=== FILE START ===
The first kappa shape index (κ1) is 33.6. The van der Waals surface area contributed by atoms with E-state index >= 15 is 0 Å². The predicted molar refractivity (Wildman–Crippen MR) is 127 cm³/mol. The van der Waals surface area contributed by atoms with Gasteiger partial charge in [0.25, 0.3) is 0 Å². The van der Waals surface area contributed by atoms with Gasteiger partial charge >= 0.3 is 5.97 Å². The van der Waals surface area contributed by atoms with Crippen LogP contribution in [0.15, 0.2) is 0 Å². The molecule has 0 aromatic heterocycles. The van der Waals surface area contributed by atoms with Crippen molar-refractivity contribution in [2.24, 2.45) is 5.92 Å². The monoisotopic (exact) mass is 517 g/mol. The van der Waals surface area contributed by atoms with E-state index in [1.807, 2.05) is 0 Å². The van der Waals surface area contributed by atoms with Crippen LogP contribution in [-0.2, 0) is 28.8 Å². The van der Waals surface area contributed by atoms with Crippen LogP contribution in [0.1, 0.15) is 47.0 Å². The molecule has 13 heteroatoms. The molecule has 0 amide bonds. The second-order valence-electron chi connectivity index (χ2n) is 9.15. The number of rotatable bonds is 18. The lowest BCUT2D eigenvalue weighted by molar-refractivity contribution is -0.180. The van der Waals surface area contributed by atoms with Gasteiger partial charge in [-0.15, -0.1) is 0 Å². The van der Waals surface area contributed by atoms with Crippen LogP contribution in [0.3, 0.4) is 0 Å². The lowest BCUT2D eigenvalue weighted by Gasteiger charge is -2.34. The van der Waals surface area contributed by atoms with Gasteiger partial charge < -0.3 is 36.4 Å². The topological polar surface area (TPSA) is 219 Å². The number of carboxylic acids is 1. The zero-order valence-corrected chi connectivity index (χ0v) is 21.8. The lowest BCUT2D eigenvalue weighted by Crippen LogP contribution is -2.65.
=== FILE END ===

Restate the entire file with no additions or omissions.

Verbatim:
The first kappa shape index (κ1) is 33.6. The van der Waals surface area contributed by atoms with E-state index >= 15 is 0 Å². The predicted molar refractivity (Wildman–Crippen MR) is 127 cm³/mol. The van der Waals surface area contributed by atoms with Gasteiger partial charge in [0.25, 0.3) is 0 Å². The van der Waals surface area contributed by atoms with Gasteiger partial charge >= 0.3 is 5.97 Å². The van der Waals surface area contributed by atoms with Crippen LogP contribution in [0.15, 0.2) is 0 Å². The molecule has 0 aromatic heterocycles. The van der Waals surface area contributed by atoms with Crippen molar-refractivity contribution in [2.24, 2.45) is 5.92 Å². The monoisotopic (exact) mass is 517 g/mol. The van der Waals surface area contributed by atoms with E-state index in [1.807, 2.05) is 0 Å². The van der Waals surface area contributed by atoms with Crippen LogP contribution in [-0.2, 0) is 28.8 Å². The van der Waals surface area contributed by atoms with Crippen LogP contribution in [0.1, 0.15) is 47.0 Å². The molecule has 13 heteroatoms. The molecule has 0 amide bonds. The second-order valence-electron chi connectivity index (χ2n) is 9.15. The number of rotatable bonds is 18. The lowest BCUT2D eigenvalue weighted by molar-refractivity contribution is -0.180. The van der Waals surface area contributed by atoms with Gasteiger partial charge in [-0.15, -0.1) is 0 Å². The van der Waals surface area contributed by atoms with Crippen LogP contribution in [0.3, 0.4) is 0 Å². The lowest BCUT2D eigenvalue weighted by Gasteiger charge is -2.34. The van der Waals surface area contributed by atoms with Gasteiger partial charge < -0.3 is 36.4 Å². The topological polar surface area (TPSA) is 219 Å². The number of carboxylic acids is 1. The zero-order valence-corrected chi connectivity index (χ0v) is 21.8. The lowest BCUT2D eigenvalue weighted by Crippen LogP contribution is -2.65.